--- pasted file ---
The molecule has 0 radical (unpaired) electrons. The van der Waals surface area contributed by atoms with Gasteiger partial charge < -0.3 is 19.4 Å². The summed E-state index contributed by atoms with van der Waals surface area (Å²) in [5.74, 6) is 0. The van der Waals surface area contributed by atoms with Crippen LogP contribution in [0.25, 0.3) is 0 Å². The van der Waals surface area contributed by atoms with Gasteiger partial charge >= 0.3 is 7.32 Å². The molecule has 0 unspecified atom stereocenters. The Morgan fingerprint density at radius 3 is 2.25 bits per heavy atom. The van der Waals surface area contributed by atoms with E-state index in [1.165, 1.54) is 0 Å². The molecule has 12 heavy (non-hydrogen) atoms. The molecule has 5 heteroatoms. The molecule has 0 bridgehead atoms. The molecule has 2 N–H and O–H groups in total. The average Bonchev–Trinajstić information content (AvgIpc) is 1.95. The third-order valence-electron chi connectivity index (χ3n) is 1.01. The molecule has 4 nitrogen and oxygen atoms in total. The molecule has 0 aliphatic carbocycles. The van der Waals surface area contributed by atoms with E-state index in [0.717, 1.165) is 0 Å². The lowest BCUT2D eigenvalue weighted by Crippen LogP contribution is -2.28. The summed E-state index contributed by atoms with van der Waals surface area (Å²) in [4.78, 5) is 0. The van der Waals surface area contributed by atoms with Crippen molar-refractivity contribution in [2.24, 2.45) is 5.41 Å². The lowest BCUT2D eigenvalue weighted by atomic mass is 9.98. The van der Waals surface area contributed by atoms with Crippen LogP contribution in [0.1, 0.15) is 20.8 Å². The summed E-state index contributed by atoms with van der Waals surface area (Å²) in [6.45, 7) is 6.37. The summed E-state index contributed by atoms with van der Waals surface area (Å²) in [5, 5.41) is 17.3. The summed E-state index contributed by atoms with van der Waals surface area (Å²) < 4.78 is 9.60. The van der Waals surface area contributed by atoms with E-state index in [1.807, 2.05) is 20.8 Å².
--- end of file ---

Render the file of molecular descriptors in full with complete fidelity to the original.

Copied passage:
The molecule has 0 radical (unpaired) electrons. The van der Waals surface area contributed by atoms with Gasteiger partial charge < -0.3 is 19.4 Å². The summed E-state index contributed by atoms with van der Waals surface area (Å²) in [5.74, 6) is 0. The van der Waals surface area contributed by atoms with Crippen LogP contribution in [0.25, 0.3) is 0 Å². The van der Waals surface area contributed by atoms with Gasteiger partial charge >= 0.3 is 7.32 Å². The molecule has 0 unspecified atom stereocenters. The Morgan fingerprint density at radius 3 is 2.25 bits per heavy atom. The van der Waals surface area contributed by atoms with E-state index in [1.165, 1.54) is 0 Å². The molecule has 12 heavy (non-hydrogen) atoms. The molecule has 5 heteroatoms. The molecule has 0 bridgehead atoms. The molecule has 2 N–H and O–H groups in total. The average Bonchev–Trinajstić information content (AvgIpc) is 1.95. The third-order valence-electron chi connectivity index (χ3n) is 1.01. The molecule has 4 nitrogen and oxygen atoms in total. The molecule has 0 aliphatic carbocycles. The van der Waals surface area contributed by atoms with E-state index in [0.717, 1.165) is 0 Å². The lowest BCUT2D eigenvalue weighted by Crippen LogP contribution is -2.28. The summed E-state index contributed by atoms with van der Waals surface area (Å²) in [4.78, 5) is 0. The van der Waals surface area contributed by atoms with Crippen molar-refractivity contribution in [2.24, 2.45) is 5.41 Å². The lowest BCUT2D eigenvalue weighted by atomic mass is 9.98. The van der Waals surface area contributed by atoms with Crippen LogP contribution in [0.1, 0.15) is 20.8 Å². The summed E-state index contributed by atoms with van der Waals surface area (Å²) in [6.45, 7) is 6.37. The summed E-state index contributed by atoms with van der Waals surface area (Å²) in [5, 5.41) is 17.3. The summed E-state index contributed by atoms with van der Waals surface area (Å²) < 4.78 is 9.60. The van der Waals surface area contributed by atoms with E-state index in [1.807, 2.05) is 20.8 Å².